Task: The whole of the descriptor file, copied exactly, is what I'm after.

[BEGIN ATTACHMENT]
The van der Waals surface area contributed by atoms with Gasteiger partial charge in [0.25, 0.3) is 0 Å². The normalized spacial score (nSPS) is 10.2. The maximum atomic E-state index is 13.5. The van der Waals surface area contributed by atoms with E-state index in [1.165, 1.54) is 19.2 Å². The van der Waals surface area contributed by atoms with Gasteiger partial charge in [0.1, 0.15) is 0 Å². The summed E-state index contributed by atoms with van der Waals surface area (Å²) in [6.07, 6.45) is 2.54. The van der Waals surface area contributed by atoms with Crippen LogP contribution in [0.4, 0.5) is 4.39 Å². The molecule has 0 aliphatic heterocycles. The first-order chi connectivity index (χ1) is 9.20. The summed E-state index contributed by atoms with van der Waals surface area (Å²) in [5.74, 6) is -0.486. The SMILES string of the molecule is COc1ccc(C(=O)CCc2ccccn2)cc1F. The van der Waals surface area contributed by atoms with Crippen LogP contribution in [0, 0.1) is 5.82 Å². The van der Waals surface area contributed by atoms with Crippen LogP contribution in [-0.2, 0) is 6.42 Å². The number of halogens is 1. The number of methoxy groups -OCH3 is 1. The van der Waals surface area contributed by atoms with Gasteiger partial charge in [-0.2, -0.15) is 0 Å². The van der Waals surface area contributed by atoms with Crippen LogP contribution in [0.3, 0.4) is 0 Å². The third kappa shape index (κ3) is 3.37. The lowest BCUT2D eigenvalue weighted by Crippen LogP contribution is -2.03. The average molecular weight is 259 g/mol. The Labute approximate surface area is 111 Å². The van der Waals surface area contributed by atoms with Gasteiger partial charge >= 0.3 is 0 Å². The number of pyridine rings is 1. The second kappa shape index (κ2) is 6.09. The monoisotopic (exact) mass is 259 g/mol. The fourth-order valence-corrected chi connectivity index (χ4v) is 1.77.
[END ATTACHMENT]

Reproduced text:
The van der Waals surface area contributed by atoms with Gasteiger partial charge in [0.25, 0.3) is 0 Å². The normalized spacial score (nSPS) is 10.2. The maximum atomic E-state index is 13.5. The van der Waals surface area contributed by atoms with E-state index in [1.165, 1.54) is 19.2 Å². The van der Waals surface area contributed by atoms with Gasteiger partial charge in [0.1, 0.15) is 0 Å². The summed E-state index contributed by atoms with van der Waals surface area (Å²) in [6.07, 6.45) is 2.54. The van der Waals surface area contributed by atoms with Crippen LogP contribution in [0.4, 0.5) is 4.39 Å². The molecule has 0 aliphatic heterocycles. The first-order chi connectivity index (χ1) is 9.20. The summed E-state index contributed by atoms with van der Waals surface area (Å²) in [5.74, 6) is -0.486. The SMILES string of the molecule is COc1ccc(C(=O)CCc2ccccn2)cc1F. The van der Waals surface area contributed by atoms with Crippen LogP contribution in [0, 0.1) is 5.82 Å². The van der Waals surface area contributed by atoms with Crippen LogP contribution in [-0.2, 0) is 6.42 Å². The number of halogens is 1. The number of methoxy groups -OCH3 is 1. The van der Waals surface area contributed by atoms with Gasteiger partial charge in [-0.2, -0.15) is 0 Å². The van der Waals surface area contributed by atoms with Crippen LogP contribution in [0.3, 0.4) is 0 Å². The third kappa shape index (κ3) is 3.37. The lowest BCUT2D eigenvalue weighted by Crippen LogP contribution is -2.03. The average molecular weight is 259 g/mol. The Labute approximate surface area is 111 Å². The van der Waals surface area contributed by atoms with Gasteiger partial charge >= 0.3 is 0 Å². The number of pyridine rings is 1. The second kappa shape index (κ2) is 6.09. The monoisotopic (exact) mass is 259 g/mol. The fourth-order valence-corrected chi connectivity index (χ4v) is 1.77.